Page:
ABOLITION OR RETENTION OF DEATH PENALTY IN INDIA:
A CRITICAL REAPPRAISAL
Every saint has a past, every sinner has a future
V. R. Krishna Iyer, J.1
There has been a long quest of human beings to curb and control deviance and promote conformity to normative behaviour in human culture since times immemorial. Various ways and means have been attempted in this direction. The criminologists, jurists, sociologists and legal professionals have dealt with various aspects of the crime and the penal systems. Death penalty is one of the most debated, ancient forms of punishment in almost every society. Despite countless studies, several researches and plenty of experiments no conclusions have been reached yet, which can be socially, morally and legally accepted. India has also been witnessing this debate.2 This debate was revived in India when all the 26 defendants in the Rajiv Gandhi assassination case were sentenced to death. Recently, a court awarded death sentence to Dubai based underworld don Aftab Ansari and six others for the attack outside the American Centre that left five policemen dead.3
The execution of Dhananjoy Chatterjee4, on 14th August 2004 had once again revived this debate all over India. Dhananjoy Chatterjee was a security guard of a housing society in West Bengal who raped and murdered a school girl of that housing society.
“Public outrage brought back the debate on death penalty centre stage in a case which abolitionists found difficult to defend. However, the ♣
The author is presently a student of Fifth Year, B.Com, LL.B. (Hons.)~An integrated five years graduation degree in law from the Gujarat National Law University, Gandhinagar (India). 1
Pillai P.S.A., Criminal Law, 9th Edition, 2000, Butterworths India, New Delhi, p. 286. 2
Should capital punishment be abolished? The Times of India, June 27, 2004. 3
Gallows for seven in Kolkata American Centre attack, The Times of India, April 27, 2005. 4
Dhananjoy Chatterjee v. State of West Bengal (1994) 2 SCC 220, AIR 2004 SC 3454. ST. DE DREPT ROMÂNESC, an 20 (53), nr. 3–4, p. 275–289, BUCUREŞTI, iulie–decembrie 2008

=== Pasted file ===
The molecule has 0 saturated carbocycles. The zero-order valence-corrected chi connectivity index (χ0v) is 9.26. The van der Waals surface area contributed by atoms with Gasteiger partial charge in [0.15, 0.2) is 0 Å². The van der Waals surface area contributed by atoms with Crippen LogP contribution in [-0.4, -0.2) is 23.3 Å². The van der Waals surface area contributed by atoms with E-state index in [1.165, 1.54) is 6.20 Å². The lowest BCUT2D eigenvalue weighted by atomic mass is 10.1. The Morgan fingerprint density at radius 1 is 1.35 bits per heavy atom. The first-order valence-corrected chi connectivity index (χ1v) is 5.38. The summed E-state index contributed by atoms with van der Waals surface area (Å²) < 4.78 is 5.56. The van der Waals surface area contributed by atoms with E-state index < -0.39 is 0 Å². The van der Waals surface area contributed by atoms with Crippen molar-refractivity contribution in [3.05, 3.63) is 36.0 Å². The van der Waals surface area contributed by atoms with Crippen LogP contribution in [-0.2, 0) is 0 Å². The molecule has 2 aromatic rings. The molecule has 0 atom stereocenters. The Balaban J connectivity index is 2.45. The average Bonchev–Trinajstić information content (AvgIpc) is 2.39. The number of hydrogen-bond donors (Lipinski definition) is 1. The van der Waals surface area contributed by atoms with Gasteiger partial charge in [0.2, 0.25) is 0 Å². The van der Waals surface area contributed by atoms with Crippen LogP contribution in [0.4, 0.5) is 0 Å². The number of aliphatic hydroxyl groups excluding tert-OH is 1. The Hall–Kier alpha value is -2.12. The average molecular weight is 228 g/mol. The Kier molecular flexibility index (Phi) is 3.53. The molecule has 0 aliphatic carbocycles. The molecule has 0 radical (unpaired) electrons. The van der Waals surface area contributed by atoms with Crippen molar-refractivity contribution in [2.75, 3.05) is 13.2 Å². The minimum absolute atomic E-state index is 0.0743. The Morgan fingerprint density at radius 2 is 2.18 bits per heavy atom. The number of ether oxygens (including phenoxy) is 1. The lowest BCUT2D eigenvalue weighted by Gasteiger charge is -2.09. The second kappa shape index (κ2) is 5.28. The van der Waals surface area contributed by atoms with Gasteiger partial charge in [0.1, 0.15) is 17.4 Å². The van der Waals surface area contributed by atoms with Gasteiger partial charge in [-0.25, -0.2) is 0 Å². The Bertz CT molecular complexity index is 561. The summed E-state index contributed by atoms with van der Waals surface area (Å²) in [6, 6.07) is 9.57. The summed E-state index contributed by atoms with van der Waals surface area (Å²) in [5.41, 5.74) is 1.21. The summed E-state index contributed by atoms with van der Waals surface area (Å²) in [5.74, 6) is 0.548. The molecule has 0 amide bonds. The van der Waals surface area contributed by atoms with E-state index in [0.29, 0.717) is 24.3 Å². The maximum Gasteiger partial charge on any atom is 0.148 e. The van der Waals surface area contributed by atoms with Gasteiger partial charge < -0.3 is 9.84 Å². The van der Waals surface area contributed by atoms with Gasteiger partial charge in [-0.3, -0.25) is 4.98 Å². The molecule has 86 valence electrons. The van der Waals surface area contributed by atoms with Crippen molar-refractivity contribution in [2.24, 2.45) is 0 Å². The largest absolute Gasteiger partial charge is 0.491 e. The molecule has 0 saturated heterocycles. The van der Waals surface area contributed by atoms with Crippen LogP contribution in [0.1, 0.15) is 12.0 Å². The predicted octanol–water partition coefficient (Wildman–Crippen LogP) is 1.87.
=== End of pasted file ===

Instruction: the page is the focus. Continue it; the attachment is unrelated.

aftermath of the hanging has led to a plethora of issues, which were ignored and brushed aside such as the emergence of the hangman as a role model and the number of mock hangings leading to deaths of children. The impact of punishment in brutalization of society is no more a rhetoric issue, but a reality.”5
This paper discusses death penalty comprehensively with a holistic perspective in the wake of globalization and the institutionalization of human rights. It becomes necessary to examine the relevance and legitimacy of death penalty in India. II. HISTORY
During the reign of Mughal emperors, barbaric methods of putting an offender to death were used. It is interesting to note that the Sikh Emperor Maharaja Ranjit Singh never hanged anyone during his reign. The British, however, used death by hanging as the only legalized mode of inflicting capital punishment. In the British era, death sentence was executed by hanging the convict by the neck till death. The same was reflected in the Indian Penal Code, 1860 (hereinafter referred to as the IPC) drafted by Lord Macaulay, which is still in force.
There have been unsuccessful attempts in independent India to abolish death penalty. A bill was introduced in the Lok-Sabha in 1956 to abolish the capital punishment, which was rejected by the House. Efforts made in the Rajya-Sabha in 1958 and in 1962 were also fruitless. The Law Commission of India in its 35th Report (1967) under the Chairmanship of Justice J.L. Kapur has supported the continuing of death penalty for serious offences.
III. DEATH PENALTY UNDER THE INDIAN PENAL CODE, 1860
The major substantive criminal law in India of the IPC provides for death sentence and life imprisonment as alternative punishment under certain circumstances.6 There is not a single...
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